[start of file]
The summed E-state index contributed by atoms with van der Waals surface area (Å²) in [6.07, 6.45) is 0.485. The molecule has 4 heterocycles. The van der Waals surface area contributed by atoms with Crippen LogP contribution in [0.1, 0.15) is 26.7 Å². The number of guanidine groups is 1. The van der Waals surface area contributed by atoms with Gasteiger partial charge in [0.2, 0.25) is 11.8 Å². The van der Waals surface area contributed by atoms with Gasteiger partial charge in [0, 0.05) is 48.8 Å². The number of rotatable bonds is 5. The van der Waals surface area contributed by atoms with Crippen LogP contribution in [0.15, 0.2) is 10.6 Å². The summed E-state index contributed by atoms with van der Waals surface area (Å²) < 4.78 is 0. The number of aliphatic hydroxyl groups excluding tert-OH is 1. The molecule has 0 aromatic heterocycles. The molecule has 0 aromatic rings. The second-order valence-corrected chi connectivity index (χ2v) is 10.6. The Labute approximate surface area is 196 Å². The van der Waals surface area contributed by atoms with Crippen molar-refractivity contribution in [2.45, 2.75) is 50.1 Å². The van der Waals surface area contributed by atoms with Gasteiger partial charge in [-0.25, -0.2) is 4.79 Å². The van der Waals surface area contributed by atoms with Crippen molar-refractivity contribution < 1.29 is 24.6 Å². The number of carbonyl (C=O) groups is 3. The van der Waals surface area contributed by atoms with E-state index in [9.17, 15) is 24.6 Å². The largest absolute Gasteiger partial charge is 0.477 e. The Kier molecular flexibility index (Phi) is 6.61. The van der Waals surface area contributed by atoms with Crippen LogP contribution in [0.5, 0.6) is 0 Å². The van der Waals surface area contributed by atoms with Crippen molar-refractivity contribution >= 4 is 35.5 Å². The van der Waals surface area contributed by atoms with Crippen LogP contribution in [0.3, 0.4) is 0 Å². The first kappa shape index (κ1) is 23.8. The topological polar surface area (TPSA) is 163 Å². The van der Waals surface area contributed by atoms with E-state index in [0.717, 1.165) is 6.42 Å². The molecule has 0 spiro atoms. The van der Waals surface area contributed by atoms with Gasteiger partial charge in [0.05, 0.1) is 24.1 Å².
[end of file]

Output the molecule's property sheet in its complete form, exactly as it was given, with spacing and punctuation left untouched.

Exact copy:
The summed E-state index contributed by atoms with van der Waals surface area (Å²) in [6.07, 6.45) is 0.485. The molecule has 4 heterocycles. The van der Waals surface area contributed by atoms with Crippen LogP contribution in [0.1, 0.15) is 26.7 Å². The number of guanidine groups is 1. The van der Waals surface area contributed by atoms with Gasteiger partial charge in [0.2, 0.25) is 11.8 Å². The van der Waals surface area contributed by atoms with Gasteiger partial charge in [0, 0.05) is 48.8 Å². The number of rotatable bonds is 5. The van der Waals surface area contributed by atoms with Crippen LogP contribution in [0.15, 0.2) is 10.6 Å². The summed E-state index contributed by atoms with van der Waals surface area (Å²) < 4.78 is 0. The number of aliphatic hydroxyl groups excluding tert-OH is 1. The molecule has 0 aromatic heterocycles. The molecule has 0 aromatic rings. The second-order valence-corrected chi connectivity index (χ2v) is 10.6. The Labute approximate surface area is 196 Å². The van der Waals surface area contributed by atoms with Crippen molar-refractivity contribution in [2.45, 2.75) is 50.1 Å². The van der Waals surface area contributed by atoms with Gasteiger partial charge in [-0.25, -0.2) is 4.79 Å². The van der Waals surface area contributed by atoms with Crippen molar-refractivity contribution < 1.29 is 24.6 Å². The number of carbonyl (C=O) groups is 3. The van der Waals surface area contributed by atoms with E-state index in [9.17, 15) is 24.6 Å². The largest absolute Gasteiger partial charge is 0.477 e. The Kier molecular flexibility index (Phi) is 6.61. The van der Waals surface area contributed by atoms with Crippen LogP contribution in [0.5, 0.6) is 0 Å². The van der Waals surface area contributed by atoms with Crippen molar-refractivity contribution >= 4 is 35.5 Å². The van der Waals surface area contributed by atoms with Crippen LogP contribution in [0.3, 0.4) is 0 Å². The first kappa shape index (κ1) is 23.8. The topological polar surface area (TPSA) is 163 Å². The van der Waals surface area contributed by atoms with E-state index in [0.717, 1.165) is 6.42 Å². The molecule has 0 spiro atoms. The van der Waals surface area contributed by atoms with Gasteiger partial charge in [0.05, 0.1) is 24.1 Å².